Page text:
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I found an interesting story in the New York Times today about the ever-evolving nature of print on demand books. The quality of these self-publishing has drastically increased as technology has improved. “As the technology becomes simpler, the market is expanding beyond the earliest adopters, the aspiring authors. The first companies like AuthorHouse, Xlibris, iUniverse…

Rewriting the Book

I found an interesting story in the New York Times today about the ever-evolving nature of print on demand books. The quality of these self-publishing has drastically increased as technology has improved. “As the technology becomes simpler, the market is expanding beyond the earliest adopters, the aspiring authors. The first companies like AuthorHouse, Xlibris, iUniverse and others pushed themselves as new models of publishing, with an eye on shaking up the dusty book business. They aimed at authors looking for someone to edit a manuscript, lay out the book and bring it to market,” writes Petere Wayner in the Times.

“The newer ventures also produce bound books, but they do not offer the same hand-holding or the same drive for the best-seller list. Blurb’s product will appeal to people searching for a publisher, but its business is aimed at anyone who needs a professional-looking book, from architects with plans to present to clients, to travelers looking to immortalize a trip.”

Posted by Joel on July 21 2006 • Books

Critical Mass

I realize it has been some time since my last post. It has been a busy couple of weeks: birthday, high school reunions and family trips. I promise to post blog entries on a more regular basis.

I have a book to recommend, and I haven’t even gotten more than a third of the way through it. It’s called Critical Mass. Author Philip Ball asks the question, “Are there laws of nature that guide human affairs?” It’s a fascinating look at how the principles of statistics and physics might be applied to social, political and ecnomic fields to form a “physics of society.” He doesn’t look for rules that govern how individuals make decisions. Rather, he looks at how laws that can be applied to particles in mass on a large scale may have some application to understand how individuals act together “to understand the way [society] is and how it evolves.” The chapter “On Growth and Form” on its own is worth the price of the book.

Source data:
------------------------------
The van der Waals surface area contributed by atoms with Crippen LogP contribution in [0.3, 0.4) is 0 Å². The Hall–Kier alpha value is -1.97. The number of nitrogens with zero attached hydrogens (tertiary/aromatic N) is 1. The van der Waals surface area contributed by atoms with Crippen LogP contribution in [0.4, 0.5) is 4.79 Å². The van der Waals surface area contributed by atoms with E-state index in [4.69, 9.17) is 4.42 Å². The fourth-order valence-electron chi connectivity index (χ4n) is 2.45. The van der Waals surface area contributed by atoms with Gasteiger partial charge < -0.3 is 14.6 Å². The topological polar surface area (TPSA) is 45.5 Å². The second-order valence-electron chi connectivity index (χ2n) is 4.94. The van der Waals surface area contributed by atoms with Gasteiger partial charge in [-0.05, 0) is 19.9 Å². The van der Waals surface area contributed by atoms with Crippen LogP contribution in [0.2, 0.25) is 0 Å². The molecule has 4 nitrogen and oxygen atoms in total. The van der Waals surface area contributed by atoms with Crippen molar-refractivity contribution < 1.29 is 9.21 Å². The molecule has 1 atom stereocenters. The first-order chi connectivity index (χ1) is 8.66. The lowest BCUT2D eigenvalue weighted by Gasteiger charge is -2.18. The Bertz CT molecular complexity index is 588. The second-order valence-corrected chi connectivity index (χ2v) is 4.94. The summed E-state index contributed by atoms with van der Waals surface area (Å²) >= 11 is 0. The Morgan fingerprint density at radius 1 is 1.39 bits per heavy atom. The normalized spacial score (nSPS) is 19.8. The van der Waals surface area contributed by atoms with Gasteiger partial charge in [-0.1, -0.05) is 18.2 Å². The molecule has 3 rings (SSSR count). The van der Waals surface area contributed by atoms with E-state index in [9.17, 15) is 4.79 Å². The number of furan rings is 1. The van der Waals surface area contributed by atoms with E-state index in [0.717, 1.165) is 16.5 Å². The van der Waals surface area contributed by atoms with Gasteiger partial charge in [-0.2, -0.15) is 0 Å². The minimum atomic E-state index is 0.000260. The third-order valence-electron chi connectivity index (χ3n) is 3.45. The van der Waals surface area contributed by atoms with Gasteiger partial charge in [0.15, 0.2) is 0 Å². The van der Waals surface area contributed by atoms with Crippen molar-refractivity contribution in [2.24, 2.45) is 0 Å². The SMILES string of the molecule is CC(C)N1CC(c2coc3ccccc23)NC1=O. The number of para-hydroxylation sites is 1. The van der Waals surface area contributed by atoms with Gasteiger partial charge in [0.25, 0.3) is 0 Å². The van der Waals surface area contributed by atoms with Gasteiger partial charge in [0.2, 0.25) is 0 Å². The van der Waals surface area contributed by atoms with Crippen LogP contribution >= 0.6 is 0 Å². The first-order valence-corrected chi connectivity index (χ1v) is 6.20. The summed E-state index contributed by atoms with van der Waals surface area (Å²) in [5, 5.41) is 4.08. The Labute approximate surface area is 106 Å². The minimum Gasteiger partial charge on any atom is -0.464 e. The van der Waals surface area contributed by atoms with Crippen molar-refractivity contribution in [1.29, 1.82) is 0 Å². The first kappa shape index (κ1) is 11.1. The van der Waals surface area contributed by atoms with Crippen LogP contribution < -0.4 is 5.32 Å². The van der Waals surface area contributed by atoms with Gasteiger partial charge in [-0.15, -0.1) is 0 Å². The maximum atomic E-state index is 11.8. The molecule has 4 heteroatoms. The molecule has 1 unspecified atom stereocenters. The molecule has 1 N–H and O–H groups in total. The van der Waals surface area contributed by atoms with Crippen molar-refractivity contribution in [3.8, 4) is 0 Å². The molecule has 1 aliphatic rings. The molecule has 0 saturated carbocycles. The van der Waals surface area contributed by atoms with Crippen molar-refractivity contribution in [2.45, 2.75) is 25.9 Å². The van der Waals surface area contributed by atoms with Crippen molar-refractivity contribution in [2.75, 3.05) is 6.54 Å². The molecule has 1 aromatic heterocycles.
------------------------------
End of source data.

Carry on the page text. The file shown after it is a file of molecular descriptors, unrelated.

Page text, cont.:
At the moment, I am reading about two types of transformations: phase transitions (for instance, when water turns to ice - whereby the individual atoms themselves don’t change, only their collective behavior) and nonequlibrium bifucations. Ball has this to write about equlibrium.

“[Many of] the processes of change that go on around us ... are ongoing processes - as if that stream of water were forever meandering in the hills, looking for a nice stable basin to fill, while rain forever replenishes its source. They are, in short, processes that are not in equilibrium and never will be, or at least in our lifetimes. Even when there seem to be stable starting and end points to a transition, like vapor and crystal, the form that results from the change can be complex and impossible to predict. That is because, in the case of a snowflake, the growth process takes place far away from the equilibrium states.”

This is the key takeaway sentence that comes later in the chapter: “The two kinds of transformation - phase transitions and nonequilibrium bifurcations - have features in common because they are both fundamentally of the same ilk: they are both collective modes of behavior arising from the mutual, local interactions of many individual components. There are conditions both in equilibrium and away from it for which these interactions can make one part of a system almost miraculously sensitive to what is happening far away. Every particle is suddenly in touch with all the others via intricate networks of mutual nudges - and all at once, a new steady state emerges.”

Posted by Joel on July 09 2006 • Books